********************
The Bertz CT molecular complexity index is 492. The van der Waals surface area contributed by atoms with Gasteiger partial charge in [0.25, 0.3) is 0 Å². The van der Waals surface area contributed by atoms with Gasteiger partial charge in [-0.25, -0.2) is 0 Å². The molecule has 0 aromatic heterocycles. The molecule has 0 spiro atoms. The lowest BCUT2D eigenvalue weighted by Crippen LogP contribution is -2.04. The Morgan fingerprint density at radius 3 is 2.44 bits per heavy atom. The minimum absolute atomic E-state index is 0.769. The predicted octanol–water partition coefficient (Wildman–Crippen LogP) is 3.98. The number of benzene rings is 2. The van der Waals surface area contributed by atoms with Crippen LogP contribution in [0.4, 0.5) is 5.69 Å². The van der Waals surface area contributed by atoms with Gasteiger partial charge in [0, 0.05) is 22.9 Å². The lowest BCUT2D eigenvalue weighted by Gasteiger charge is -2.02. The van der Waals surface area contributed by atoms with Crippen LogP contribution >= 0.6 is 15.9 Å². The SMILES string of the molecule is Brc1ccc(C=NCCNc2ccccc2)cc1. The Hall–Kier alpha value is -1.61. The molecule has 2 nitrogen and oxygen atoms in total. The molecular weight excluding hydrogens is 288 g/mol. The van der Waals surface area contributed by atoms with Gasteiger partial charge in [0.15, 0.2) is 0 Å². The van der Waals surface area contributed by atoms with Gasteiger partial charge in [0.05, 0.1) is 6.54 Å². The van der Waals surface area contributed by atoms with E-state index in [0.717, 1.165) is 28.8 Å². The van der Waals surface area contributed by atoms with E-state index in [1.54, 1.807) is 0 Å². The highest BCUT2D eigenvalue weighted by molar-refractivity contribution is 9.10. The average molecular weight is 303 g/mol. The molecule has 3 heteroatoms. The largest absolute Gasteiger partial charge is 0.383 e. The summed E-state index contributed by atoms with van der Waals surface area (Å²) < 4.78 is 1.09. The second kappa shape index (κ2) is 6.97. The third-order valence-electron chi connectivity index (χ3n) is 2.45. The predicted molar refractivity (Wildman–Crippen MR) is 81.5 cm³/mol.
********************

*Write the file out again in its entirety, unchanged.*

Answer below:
The Bertz CT molecular complexity index is 492. The van der Waals surface area contributed by atoms with Gasteiger partial charge in [0.25, 0.3) is 0 Å². The van der Waals surface area contributed by atoms with Gasteiger partial charge in [-0.25, -0.2) is 0 Å². The molecule has 0 aromatic heterocycles. The molecule has 0 spiro atoms. The lowest BCUT2D eigenvalue weighted by Crippen LogP contribution is -2.04. The Morgan fingerprint density at radius 3 is 2.44 bits per heavy atom. The minimum absolute atomic E-state index is 0.769. The predicted octanol–water partition coefficient (Wildman–Crippen LogP) is 3.98. The number of benzene rings is 2. The van der Waals surface area contributed by atoms with Crippen LogP contribution in [0.4, 0.5) is 5.69 Å². The van der Waals surface area contributed by atoms with Gasteiger partial charge in [0, 0.05) is 22.9 Å². The lowest BCUT2D eigenvalue weighted by Gasteiger charge is -2.02. The van der Waals surface area contributed by atoms with Crippen LogP contribution >= 0.6 is 15.9 Å². The SMILES string of the molecule is Brc1ccc(C=NCCNc2ccccc2)cc1. The Hall–Kier alpha value is -1.61. The molecule has 2 nitrogen and oxygen atoms in total. The molecular weight excluding hydrogens is 288 g/mol. The van der Waals surface area contributed by atoms with Gasteiger partial charge in [0.15, 0.2) is 0 Å². The van der Waals surface area contributed by atoms with Gasteiger partial charge in [0.05, 0.1) is 6.54 Å². The van der Waals surface area contributed by atoms with E-state index in [0.717, 1.165) is 28.8 Å². The van der Waals surface area contributed by atoms with E-state index in [1.54, 1.807) is 0 Å². The highest BCUT2D eigenvalue weighted by molar-refractivity contribution is 9.10. The average molecular weight is 303 g/mol. The molecule has 3 heteroatoms. The largest absolute Gasteiger partial charge is 0.383 e. The summed E-state index contributed by atoms with van der Waals surface area (Å²) < 4.78 is 1.09. The second kappa shape index (κ2) is 6.97. The third-order valence-electron chi connectivity index (χ3n) is 2.45. The predicted molar refractivity (Wildman–Crippen MR) is 81.5 cm³/mol.